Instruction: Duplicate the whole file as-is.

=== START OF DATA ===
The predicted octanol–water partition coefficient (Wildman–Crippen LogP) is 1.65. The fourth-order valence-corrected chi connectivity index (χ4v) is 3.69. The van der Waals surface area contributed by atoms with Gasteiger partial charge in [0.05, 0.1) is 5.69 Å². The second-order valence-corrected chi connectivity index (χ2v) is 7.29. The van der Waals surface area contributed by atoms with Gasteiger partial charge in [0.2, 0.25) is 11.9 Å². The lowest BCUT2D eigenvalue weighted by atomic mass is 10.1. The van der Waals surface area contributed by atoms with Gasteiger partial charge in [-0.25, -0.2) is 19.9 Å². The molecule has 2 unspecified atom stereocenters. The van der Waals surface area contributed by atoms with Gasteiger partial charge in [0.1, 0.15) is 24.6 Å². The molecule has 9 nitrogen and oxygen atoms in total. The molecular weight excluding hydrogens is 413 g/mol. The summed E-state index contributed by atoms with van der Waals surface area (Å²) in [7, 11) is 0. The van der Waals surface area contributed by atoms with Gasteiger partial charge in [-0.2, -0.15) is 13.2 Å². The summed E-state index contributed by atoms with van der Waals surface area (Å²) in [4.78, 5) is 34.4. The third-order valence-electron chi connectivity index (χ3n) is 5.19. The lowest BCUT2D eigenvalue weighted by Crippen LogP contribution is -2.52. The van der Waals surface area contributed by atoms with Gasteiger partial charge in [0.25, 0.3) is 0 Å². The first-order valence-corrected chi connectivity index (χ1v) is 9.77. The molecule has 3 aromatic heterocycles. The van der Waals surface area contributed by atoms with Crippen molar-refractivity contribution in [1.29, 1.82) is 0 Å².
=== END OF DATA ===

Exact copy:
The predicted octanol–water partition coefficient (Wildman–Crippen LogP) is 1.65. The fourth-order valence-corrected chi connectivity index (χ4v) is 3.69. The van der Waals surface area contributed by atoms with Gasteiger partial charge in [0.05, 0.1) is 5.69 Å². The second-order valence-corrected chi connectivity index (χ2v) is 7.29. The van der Waals surface area contributed by atoms with Gasteiger partial charge in [0.2, 0.25) is 11.9 Å². The lowest BCUT2D eigenvalue weighted by atomic mass is 10.1. The van der Waals surface area contributed by atoms with Gasteiger partial charge in [-0.25, -0.2) is 19.9 Å². The molecule has 2 unspecified atom stereocenters. The van der Waals surface area contributed by atoms with Gasteiger partial charge in [0.1, 0.15) is 24.6 Å². The molecule has 9 nitrogen and oxygen atoms in total. The molecular weight excluding hydrogens is 413 g/mol. The summed E-state index contributed by atoms with van der Waals surface area (Å²) in [7, 11) is 0. The van der Waals surface area contributed by atoms with Gasteiger partial charge in [-0.2, -0.15) is 13.2 Å². The summed E-state index contributed by atoms with van der Waals surface area (Å²) in [4.78, 5) is 34.4. The third-order valence-electron chi connectivity index (χ3n) is 5.19. The lowest BCUT2D eigenvalue weighted by Crippen LogP contribution is -2.52. The van der Waals surface area contributed by atoms with Gasteiger partial charge in [0.25, 0.3) is 0 Å². The first-order valence-corrected chi connectivity index (χ1v) is 9.77. The molecule has 3 aromatic heterocycles. The van der Waals surface area contributed by atoms with Crippen molar-refractivity contribution in [1.29, 1.82) is 0 Å².